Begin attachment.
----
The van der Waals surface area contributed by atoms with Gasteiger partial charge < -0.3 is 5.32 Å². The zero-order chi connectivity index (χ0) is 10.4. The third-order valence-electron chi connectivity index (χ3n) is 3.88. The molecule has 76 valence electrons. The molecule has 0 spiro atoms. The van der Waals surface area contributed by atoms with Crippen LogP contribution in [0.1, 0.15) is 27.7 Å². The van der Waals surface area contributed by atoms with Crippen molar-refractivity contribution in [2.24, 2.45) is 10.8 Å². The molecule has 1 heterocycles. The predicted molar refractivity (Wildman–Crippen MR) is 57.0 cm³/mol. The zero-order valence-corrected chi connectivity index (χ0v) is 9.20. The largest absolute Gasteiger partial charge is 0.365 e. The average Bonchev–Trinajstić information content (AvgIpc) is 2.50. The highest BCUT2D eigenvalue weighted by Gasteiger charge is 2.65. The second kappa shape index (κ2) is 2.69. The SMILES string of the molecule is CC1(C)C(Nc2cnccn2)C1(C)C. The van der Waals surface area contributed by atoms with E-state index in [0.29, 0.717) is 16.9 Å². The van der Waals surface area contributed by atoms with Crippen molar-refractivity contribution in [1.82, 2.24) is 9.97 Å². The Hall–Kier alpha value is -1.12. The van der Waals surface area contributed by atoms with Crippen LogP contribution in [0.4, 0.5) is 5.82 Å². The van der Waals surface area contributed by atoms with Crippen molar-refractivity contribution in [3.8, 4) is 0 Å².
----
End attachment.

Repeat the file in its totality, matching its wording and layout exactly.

The van der Waals surface area contributed by atoms with Gasteiger partial charge < -0.3 is 5.32 Å². The zero-order chi connectivity index (χ0) is 10.4. The third-order valence-electron chi connectivity index (χ3n) is 3.88. The molecule has 76 valence electrons. The molecule has 0 spiro atoms. The van der Waals surface area contributed by atoms with Crippen LogP contribution in [0.1, 0.15) is 27.7 Å². The van der Waals surface area contributed by atoms with Crippen molar-refractivity contribution in [2.24, 2.45) is 10.8 Å². The molecule has 1 heterocycles. The predicted molar refractivity (Wildman–Crippen MR) is 57.0 cm³/mol. The zero-order valence-corrected chi connectivity index (χ0v) is 9.20. The largest absolute Gasteiger partial charge is 0.365 e. The average Bonchev–Trinajstić information content (AvgIpc) is 2.50. The highest BCUT2D eigenvalue weighted by Gasteiger charge is 2.65. The second kappa shape index (κ2) is 2.69. The SMILES string of the molecule is CC1(C)C(Nc2cnccn2)C1(C)C. The van der Waals surface area contributed by atoms with E-state index in [0.29, 0.717) is 16.9 Å². The van der Waals surface area contributed by atoms with Crippen molar-refractivity contribution in [1.82, 2.24) is 9.97 Å². The Hall–Kier alpha value is -1.12. The van der Waals surface area contributed by atoms with Crippen LogP contribution in [0.4, 0.5) is 5.82 Å². The van der Waals surface area contributed by atoms with Crippen molar-refractivity contribution in [3.8, 4) is 0 Å².